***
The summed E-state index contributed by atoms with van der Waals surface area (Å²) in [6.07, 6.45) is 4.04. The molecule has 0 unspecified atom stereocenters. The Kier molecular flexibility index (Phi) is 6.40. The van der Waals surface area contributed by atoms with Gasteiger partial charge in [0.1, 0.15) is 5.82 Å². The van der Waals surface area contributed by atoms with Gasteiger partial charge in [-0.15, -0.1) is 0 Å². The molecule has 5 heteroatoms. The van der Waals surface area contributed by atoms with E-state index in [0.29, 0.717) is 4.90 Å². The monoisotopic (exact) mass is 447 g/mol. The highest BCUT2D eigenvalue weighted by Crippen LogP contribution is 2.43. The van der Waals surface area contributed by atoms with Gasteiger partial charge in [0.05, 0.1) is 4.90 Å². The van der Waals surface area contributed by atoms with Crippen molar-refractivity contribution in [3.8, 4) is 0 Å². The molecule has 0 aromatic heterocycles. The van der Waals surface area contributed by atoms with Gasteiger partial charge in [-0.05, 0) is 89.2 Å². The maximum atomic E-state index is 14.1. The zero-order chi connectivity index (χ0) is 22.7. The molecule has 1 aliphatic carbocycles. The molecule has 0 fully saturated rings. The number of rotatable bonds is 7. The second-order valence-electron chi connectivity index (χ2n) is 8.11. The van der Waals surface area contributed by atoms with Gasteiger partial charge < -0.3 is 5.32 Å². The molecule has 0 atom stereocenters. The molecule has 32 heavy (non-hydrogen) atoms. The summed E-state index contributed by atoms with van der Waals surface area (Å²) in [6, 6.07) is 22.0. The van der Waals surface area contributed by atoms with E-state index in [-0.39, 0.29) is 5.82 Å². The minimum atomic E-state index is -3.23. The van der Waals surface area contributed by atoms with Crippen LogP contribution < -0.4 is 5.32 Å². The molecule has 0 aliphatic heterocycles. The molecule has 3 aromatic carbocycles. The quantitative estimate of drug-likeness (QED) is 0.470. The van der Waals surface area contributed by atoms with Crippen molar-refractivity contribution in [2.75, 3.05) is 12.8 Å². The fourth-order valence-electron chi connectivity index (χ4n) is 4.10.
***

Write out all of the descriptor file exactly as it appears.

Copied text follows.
The summed E-state index contributed by atoms with van der Waals surface area (Å²) in [6.07, 6.45) is 4.04. The molecule has 0 unspecified atom stereocenters. The Kier molecular flexibility index (Phi) is 6.40. The van der Waals surface area contributed by atoms with Gasteiger partial charge in [0.1, 0.15) is 5.82 Å². The van der Waals surface area contributed by atoms with Gasteiger partial charge in [-0.15, -0.1) is 0 Å². The molecule has 5 heteroatoms. The van der Waals surface area contributed by atoms with E-state index in [0.29, 0.717) is 4.90 Å². The monoisotopic (exact) mass is 447 g/mol. The highest BCUT2D eigenvalue weighted by Crippen LogP contribution is 2.43. The van der Waals surface area contributed by atoms with Gasteiger partial charge in [0.05, 0.1) is 4.90 Å². The van der Waals surface area contributed by atoms with Crippen molar-refractivity contribution in [3.8, 4) is 0 Å². The molecule has 0 aromatic heterocycles. The van der Waals surface area contributed by atoms with Gasteiger partial charge in [-0.05, 0) is 89.2 Å². The maximum atomic E-state index is 14.1. The zero-order chi connectivity index (χ0) is 22.7. The molecule has 1 aliphatic carbocycles. The molecule has 0 fully saturated rings. The number of rotatable bonds is 7. The second-order valence-electron chi connectivity index (χ2n) is 8.11. The van der Waals surface area contributed by atoms with Gasteiger partial charge < -0.3 is 5.32 Å². The molecule has 0 atom stereocenters. The molecule has 32 heavy (non-hydrogen) atoms. The summed E-state index contributed by atoms with van der Waals surface area (Å²) in [6, 6.07) is 22.0. The van der Waals surface area contributed by atoms with E-state index in [-0.39, 0.29) is 5.82 Å². The minimum atomic E-state index is -3.23. The van der Waals surface area contributed by atoms with Crippen LogP contribution < -0.4 is 5.32 Å². The molecule has 0 aliphatic heterocycles. The molecule has 3 aromatic carbocycles. The quantitative estimate of drug-likeness (QED) is 0.470. The van der Waals surface area contributed by atoms with Crippen molar-refractivity contribution in [2.75, 3.05) is 12.8 Å². The fourth-order valence-electron chi connectivity index (χ4n) is 4.10.